Sunday Drive: Volvo XC60 is now available with an all-electric mode
It is always fantastic to get a week with a plug-in hybrid vehicle, if for nothing else than just to see and feel the difference in the way they drive. We have found the best way to really give them a test is to drive as we normally would, doing all the same things we would do with a non-hybrid vehicle.
Volvo has committed to be a totally electric car company by the year 2030 — but at this point it offers only one all-electric ride in the XC40. The XC60 Recharge is a plug-in hybrid vehicle (PEHV) that will run on electricity, gas or a combination of both.
When the XC60 is fully charged, the EPA estimates the SUV will get only 19 miles of electric-only power, which it will also get running on battery at freeway speeds. This didn’t seem like a whole lot of range, and it probably wouldn’t get most folks to and from work or around town running their daily errands.
It seems to us that a better amount may be in the 30-mile range on a single charge. This would allow us to the test the vehicle while getting the normal range we drive in a day.
There is one other difference in the XC60: The 2.0-liter engine is turbocharged and has a super charger included, making it produce an extremely respectable 313 horsepower. Add to that an 87-horsepower electric motor, and the T8 hits 400 horsepower.
This setup gets the SUV to 60 mph in a very short 5.2 seconds. In our opinion, this was not the normal PEHV kind of design. It not only had great looks, but it had an energetic ride and driving experience. This may be an expectation of Volvo, but it was not what we expected.
For 425 miles, we did all the things we would normally do during the week, driving to work and the store. We even took a 175-mile drive on Saturday up through the Kamas area, cutting over Wolf Creek Pass, down into Duchesne, then up over Indian Canyon and back down through Spanish Fork Canyon to Springville.
After all that driving and charging to a full charge each night, we only used 9.6 gallons of fuel during the week and still had half a tank in the XC60. Charging each night took about 10.3 to 10.5 kilowatts of electricity, and with our cost right about 9 cents per kilowatt hour, that would be $5.61 total for the week.
The premium fuel that was required in the supercharged Volvo cost us $4.28 per gallon during the week of our test drive, for a total cost of $41.20. Add on the $5.61 for electricity, and the total cost of driving during the week was $46.81. This averages out to 11 cents per mile.
Looking at a luxury SUV that takes premium and gets, say, 25 mpg, the cost per mile would be 17.1 cents per mile. So, having the PEHV Volvo did save us money during our week, and it would extend every tank of gas as long as it was plugged in each night.
After spending some time with a straight electric vehicle out on the road, it was great and fun to have all that power. However, the charging times were much longer than we had anticipated when we needed fuel. With a PEHV vehicle, there is the option to run on straight gasoline and not have to plan stops to recharge, thus cutting down on time to travel longer distances.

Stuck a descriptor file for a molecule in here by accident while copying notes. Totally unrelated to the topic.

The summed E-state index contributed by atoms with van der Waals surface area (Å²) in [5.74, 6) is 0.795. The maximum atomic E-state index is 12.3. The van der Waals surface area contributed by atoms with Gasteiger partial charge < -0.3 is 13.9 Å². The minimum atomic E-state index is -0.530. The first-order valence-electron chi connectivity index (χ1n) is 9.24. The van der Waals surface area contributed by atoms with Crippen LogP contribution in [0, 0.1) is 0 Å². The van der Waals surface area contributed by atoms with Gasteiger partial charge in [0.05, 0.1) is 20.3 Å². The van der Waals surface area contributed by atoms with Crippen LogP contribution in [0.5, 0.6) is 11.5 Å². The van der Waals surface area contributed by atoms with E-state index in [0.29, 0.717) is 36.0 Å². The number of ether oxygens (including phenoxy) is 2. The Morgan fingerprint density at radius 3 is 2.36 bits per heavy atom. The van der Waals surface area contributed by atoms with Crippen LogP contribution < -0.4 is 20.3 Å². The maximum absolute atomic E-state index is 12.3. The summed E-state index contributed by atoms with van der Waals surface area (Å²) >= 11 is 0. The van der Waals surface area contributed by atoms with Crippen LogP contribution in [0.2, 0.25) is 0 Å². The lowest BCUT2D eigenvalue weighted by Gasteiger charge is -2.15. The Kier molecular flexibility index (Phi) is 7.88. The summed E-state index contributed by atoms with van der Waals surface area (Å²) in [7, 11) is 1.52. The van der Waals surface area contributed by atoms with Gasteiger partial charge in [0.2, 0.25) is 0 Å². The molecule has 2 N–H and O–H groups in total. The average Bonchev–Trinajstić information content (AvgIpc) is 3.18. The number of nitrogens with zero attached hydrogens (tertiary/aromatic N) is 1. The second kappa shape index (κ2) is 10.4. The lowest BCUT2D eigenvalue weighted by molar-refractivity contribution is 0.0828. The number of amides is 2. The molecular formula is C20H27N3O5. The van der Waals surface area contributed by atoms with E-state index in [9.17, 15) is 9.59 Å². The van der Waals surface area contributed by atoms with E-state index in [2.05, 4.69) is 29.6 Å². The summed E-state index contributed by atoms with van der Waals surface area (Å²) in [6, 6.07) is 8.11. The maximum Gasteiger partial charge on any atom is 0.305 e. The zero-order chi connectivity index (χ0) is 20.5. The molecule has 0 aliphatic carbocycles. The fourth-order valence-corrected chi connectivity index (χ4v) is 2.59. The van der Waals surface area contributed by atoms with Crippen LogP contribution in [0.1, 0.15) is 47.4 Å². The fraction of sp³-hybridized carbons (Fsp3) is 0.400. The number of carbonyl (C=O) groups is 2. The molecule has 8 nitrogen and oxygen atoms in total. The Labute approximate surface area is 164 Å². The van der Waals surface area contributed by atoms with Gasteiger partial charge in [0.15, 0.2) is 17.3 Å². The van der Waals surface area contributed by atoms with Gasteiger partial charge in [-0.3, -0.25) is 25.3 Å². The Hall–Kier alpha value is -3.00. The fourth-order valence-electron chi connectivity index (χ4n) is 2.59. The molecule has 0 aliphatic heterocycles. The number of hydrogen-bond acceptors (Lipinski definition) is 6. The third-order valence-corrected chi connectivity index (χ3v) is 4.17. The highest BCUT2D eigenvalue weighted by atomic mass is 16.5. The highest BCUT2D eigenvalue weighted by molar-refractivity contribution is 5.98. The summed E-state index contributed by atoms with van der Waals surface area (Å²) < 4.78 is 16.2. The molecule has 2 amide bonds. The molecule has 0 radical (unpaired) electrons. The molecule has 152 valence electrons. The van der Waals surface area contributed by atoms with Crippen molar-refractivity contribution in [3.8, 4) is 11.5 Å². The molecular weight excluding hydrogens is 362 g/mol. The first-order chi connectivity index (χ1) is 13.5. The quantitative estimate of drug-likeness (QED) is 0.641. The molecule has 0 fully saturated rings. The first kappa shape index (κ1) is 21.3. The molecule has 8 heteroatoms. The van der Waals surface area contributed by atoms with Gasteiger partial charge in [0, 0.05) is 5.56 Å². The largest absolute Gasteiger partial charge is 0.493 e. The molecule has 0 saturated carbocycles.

In the case of the Volvo XC60, we would not be giving up much on the power side with a total of 400 horsepower under the hood, as some of the PEHV’s we have driven to date were not that exciting to run around in.
On the luxury side, of course, the Volvo was loaded; we would have expected nothing less. It had cream-colored Nappa leather seats that were both heated and cooled as a standard feature. With the addition of the Climate Package ($750), the steering wheel and wiper blades became heated, and a unique pop-up child booster seat was added to both rear seats.
We loved the child seat addition as it allowed us to pick up our oldest grandson and, instead of having to transfer his booster seat from his parents’ car and install it in ours, we just snapped up the booster seat in the back of the XC60 and he was ready to go. Volvo is thinking ahead regarding who its market is — just like us with our grandchildren!
The entire inside of the Volvo was more like a work of art than an SUV with wood accents and stitched leather. It lacked many of the high-gloss black surfaces that have become popular as of late in many other vehicles. This set the Volvo off in a way we really liked, and with the seats adjustable in many ways, one would be pressed not to enjoy the ride.
The driver’s view is enhanced with an all-digital 12.3-inch display that is configurable to their needs. We loved having the navigation maps run in the middle, showing us where we were at all times. This also allowed us to use the large 9-inch infotainment screen for other things.
With the addition of the Advanced Package ($1,900), a full-color heads-up display was added along with adaptive cruise and driver assist functions. These are always great additions for touring vehicles as they keep all those inside much safer. There were a few times when the assist functions nudged us back into the center of the lane of travel when we wandered a little on our long drive.
Safety? Of course! Volvo is a leader in that department and has been for years. The XC60 came with blind spot monitor, run off road detection and mitigation, forward collision warning and mitigation, and a great rear cross path detection. Craig learned that the last item works well when he was backing out of a stall on Provo’s Center Street and the SUV came to a complete stop instead of allowing him to continue and possibly hit another vehicle.
The new Volvo XC60 Recharge is unique, fun and entertaining. What a great week we had with this fine player in the Luxury Hybrid SUV world.
Base Price: $61,000
Price as Driven: $71,340